After eating and staring at the water a bit, I decided to bike down to the rose collection and see what was blooming. On the way, I spotted someone with a case set on their trunk, assembling what looked like a set of bagpipes. He was engrossed and I was fighting the wind, so I went on. On the way back, he was playing. Just hanging out by the side of the levee road droning away. :)
I think it counts as a Davis moment.
Interrupting breakfast to post this for the geeky knitters. Knitted, plush Serenity. Squee!
Since I really ought to use the space for something that isn't venting once and a while.
I took advantage of the sunny day (and the fact that I didn't have anything scheduled-a rarity of late) to get some much-needed gardening done. I meant to take some pictures to document, but that fell by the wayside. Hopefully next time. I haven't been good about documenting the garden that way in a very long time. Like, prior to digital cameras being common.
I've been looking at the space behind our fence-and the row of pots there-since last spring and never quite getting around to working on anything that wasn't urgent. It's too early and too wet to dig up the main plots, so this seemed like a great time for the 'minor' jobs.
Started the day with C pitching in--starting with weeds. This was awesome because weeding is something I'm not fond of, particularly when I can see hours of other work in front of me. It also meant that I didn't have to describe how to do some of the other things, like rose pruning (I know it's too late to prune roses..they're tough little plants, they'll cope).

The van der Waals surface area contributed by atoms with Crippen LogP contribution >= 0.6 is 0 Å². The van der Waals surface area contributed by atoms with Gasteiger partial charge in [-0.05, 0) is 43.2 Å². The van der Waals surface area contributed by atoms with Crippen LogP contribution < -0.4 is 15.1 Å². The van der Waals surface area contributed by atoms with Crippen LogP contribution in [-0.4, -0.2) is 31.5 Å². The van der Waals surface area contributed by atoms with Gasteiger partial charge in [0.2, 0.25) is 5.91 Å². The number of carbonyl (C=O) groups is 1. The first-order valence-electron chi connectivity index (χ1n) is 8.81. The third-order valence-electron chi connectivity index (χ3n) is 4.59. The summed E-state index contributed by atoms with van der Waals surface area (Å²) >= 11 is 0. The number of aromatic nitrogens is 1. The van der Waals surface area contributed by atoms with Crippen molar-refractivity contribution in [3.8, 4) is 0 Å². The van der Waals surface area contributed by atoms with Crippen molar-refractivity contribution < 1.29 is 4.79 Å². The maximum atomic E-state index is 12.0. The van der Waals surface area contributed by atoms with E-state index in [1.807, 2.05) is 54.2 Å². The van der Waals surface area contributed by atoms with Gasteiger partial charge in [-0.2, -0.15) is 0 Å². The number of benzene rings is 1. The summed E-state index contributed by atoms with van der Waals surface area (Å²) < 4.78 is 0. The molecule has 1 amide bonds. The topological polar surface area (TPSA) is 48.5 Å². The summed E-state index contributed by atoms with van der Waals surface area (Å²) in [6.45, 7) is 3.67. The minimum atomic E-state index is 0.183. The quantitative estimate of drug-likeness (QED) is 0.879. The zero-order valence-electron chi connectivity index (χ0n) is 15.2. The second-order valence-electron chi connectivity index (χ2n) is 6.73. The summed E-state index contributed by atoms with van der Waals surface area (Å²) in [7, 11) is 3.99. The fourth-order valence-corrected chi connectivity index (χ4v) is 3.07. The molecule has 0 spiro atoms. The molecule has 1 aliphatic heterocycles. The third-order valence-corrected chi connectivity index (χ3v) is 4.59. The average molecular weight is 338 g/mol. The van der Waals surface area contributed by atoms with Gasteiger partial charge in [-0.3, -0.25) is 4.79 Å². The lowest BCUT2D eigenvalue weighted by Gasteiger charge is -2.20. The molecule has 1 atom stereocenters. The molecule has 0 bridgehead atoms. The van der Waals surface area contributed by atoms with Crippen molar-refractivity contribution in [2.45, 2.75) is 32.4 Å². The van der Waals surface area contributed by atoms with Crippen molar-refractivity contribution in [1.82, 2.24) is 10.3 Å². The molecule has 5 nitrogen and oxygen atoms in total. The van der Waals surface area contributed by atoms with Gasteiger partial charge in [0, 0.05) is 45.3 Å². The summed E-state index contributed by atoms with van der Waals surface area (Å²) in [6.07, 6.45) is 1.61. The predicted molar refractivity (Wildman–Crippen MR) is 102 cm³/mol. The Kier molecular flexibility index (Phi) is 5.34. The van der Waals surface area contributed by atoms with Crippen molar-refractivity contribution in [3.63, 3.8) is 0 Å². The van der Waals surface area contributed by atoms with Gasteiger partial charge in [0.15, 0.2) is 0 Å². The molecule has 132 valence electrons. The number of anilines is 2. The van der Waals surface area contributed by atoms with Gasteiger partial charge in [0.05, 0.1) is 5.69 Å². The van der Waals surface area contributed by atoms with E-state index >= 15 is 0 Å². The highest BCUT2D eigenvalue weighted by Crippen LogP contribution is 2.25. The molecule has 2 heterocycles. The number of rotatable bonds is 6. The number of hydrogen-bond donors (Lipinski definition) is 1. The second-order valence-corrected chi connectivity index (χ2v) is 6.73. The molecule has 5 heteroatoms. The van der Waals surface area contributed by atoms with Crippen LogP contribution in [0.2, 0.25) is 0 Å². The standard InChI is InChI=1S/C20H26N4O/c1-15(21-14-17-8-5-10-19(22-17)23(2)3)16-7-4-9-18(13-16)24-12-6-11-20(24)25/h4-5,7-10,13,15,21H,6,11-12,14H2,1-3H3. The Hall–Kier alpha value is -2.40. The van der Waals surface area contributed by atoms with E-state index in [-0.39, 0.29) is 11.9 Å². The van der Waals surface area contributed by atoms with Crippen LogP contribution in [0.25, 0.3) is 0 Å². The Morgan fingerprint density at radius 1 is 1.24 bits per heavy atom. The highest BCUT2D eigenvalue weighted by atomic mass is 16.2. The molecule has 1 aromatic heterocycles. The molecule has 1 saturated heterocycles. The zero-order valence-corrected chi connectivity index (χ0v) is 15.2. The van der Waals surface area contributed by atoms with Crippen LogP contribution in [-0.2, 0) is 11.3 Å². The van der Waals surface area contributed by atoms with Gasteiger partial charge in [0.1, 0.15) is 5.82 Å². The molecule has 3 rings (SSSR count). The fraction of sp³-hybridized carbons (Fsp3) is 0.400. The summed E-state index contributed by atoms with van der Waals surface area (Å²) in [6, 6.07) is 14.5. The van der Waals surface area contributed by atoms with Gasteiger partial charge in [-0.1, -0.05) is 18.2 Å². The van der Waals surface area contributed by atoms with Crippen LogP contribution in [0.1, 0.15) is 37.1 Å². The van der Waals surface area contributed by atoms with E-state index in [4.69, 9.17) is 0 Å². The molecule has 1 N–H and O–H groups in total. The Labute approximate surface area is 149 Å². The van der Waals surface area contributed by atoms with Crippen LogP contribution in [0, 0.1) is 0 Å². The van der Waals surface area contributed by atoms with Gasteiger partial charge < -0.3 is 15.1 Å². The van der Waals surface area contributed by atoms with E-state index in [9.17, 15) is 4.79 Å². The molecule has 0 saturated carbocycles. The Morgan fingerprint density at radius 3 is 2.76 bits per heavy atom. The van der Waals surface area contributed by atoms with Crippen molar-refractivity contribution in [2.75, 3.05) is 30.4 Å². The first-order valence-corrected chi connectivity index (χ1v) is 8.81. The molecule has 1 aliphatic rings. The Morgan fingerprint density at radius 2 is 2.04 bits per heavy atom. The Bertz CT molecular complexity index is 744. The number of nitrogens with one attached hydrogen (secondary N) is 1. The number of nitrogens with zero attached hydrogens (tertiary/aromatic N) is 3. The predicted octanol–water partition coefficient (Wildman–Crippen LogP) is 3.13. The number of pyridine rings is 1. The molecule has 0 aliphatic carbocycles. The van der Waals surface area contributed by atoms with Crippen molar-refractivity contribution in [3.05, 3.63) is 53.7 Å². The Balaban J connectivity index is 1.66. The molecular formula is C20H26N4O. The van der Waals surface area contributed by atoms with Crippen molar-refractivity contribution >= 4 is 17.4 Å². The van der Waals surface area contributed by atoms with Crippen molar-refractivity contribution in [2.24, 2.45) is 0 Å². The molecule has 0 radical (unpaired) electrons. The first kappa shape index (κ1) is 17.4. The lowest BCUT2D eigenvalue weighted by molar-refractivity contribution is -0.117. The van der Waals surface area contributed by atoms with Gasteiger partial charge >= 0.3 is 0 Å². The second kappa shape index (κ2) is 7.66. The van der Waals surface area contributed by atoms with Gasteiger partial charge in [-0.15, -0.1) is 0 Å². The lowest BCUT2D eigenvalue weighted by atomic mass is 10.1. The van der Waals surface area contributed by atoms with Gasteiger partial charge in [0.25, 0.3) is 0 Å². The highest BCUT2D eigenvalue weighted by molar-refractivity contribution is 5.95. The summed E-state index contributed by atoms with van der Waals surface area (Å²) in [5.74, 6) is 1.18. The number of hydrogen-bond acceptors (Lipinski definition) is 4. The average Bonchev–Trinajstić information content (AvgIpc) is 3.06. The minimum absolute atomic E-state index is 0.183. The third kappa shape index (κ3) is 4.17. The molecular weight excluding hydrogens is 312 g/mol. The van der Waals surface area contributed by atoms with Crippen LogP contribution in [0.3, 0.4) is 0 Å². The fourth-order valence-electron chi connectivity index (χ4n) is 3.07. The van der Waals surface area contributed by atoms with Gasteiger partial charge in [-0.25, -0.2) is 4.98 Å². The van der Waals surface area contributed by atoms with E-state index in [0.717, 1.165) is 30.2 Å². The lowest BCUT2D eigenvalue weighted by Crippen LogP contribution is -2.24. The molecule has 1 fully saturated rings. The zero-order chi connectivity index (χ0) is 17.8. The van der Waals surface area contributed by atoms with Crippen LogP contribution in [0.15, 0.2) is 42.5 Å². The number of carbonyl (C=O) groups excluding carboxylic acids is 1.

I started on the roses. For some reason I didn't prune the potted ones back when I hit all the rest, and two of the potted ones needed to be yanked from their pots and tucked into the north garden so I could use the large pots for citrus. So I hacked off about 3/4 of each one and wrestled them free of soil with C's help. this also netted me a pile of freesia bulbs (sadly destroying quite a few of the buds. That's what I get for leaving this task till March.)
Unsurprisingly, the next job was moving the lemon tree into one of the vacated pots. It looks rather sad after the frosts back in December. The new lime tree went into the other pot.
Then I found spots to plant the displaced freesias and decided that the pot of irises needed splitting. They're the result of purchasing a grab bag of very small irises at one of the arboretum sales. I decided to tuck them in a pot while I figured out where I wanted them. That was about 2 years ago and they were totally packed in the pot. They ended up in front of the beds I rearranged last fall.